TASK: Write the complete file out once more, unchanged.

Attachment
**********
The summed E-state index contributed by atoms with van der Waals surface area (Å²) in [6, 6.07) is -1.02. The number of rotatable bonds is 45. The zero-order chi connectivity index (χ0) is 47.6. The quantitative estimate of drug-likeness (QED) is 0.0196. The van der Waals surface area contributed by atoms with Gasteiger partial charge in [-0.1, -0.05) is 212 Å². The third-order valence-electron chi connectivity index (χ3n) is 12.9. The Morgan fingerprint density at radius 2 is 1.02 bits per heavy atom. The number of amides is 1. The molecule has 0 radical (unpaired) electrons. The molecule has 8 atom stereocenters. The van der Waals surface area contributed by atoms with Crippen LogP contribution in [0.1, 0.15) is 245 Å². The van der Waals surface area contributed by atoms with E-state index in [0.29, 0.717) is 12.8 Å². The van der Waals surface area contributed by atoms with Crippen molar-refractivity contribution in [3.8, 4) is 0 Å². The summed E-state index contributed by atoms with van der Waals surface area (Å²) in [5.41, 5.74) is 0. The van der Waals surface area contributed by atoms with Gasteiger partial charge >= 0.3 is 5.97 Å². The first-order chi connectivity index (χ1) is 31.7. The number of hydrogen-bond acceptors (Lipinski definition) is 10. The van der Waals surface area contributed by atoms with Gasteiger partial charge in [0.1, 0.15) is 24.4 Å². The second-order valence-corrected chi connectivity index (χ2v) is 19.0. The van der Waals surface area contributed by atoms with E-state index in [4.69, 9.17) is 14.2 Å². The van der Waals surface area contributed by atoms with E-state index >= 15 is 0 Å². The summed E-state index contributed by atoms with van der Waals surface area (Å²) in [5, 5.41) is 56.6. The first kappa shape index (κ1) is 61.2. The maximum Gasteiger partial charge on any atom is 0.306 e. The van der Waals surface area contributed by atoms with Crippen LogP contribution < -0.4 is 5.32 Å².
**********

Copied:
The summed E-state index contributed by atoms with van der Waals surface area (Å²) in [6, 6.07) is -1.02. The number of rotatable bonds is 45. The zero-order chi connectivity index (χ0) is 47.6. The quantitative estimate of drug-likeness (QED) is 0.0196. The van der Waals surface area contributed by atoms with Gasteiger partial charge in [-0.1, -0.05) is 212 Å². The third-order valence-electron chi connectivity index (χ3n) is 12.9. The Morgan fingerprint density at radius 2 is 1.02 bits per heavy atom. The number of amides is 1. The molecule has 0 radical (unpaired) electrons. The molecule has 8 atom stereocenters. The van der Waals surface area contributed by atoms with Crippen LogP contribution in [0.1, 0.15) is 245 Å². The van der Waals surface area contributed by atoms with E-state index in [0.29, 0.717) is 12.8 Å². The van der Waals surface area contributed by atoms with Crippen molar-refractivity contribution in [3.8, 4) is 0 Å². The summed E-state index contributed by atoms with van der Waals surface area (Å²) in [5.41, 5.74) is 0. The van der Waals surface area contributed by atoms with Gasteiger partial charge >= 0.3 is 5.97 Å². The first-order chi connectivity index (χ1) is 31.7. The number of hydrogen-bond acceptors (Lipinski definition) is 10. The van der Waals surface area contributed by atoms with Gasteiger partial charge in [0.1, 0.15) is 24.4 Å². The second-order valence-corrected chi connectivity index (χ2v) is 19.0. The van der Waals surface area contributed by atoms with E-state index in [4.69, 9.17) is 14.2 Å². The van der Waals surface area contributed by atoms with E-state index >= 15 is 0 Å². The summed E-state index contributed by atoms with van der Waals surface area (Å²) in [5, 5.41) is 56.6. The first kappa shape index (κ1) is 61.2. The maximum Gasteiger partial charge on any atom is 0.306 e. The van der Waals surface area contributed by atoms with Crippen LogP contribution < -0.4 is 5.32 Å².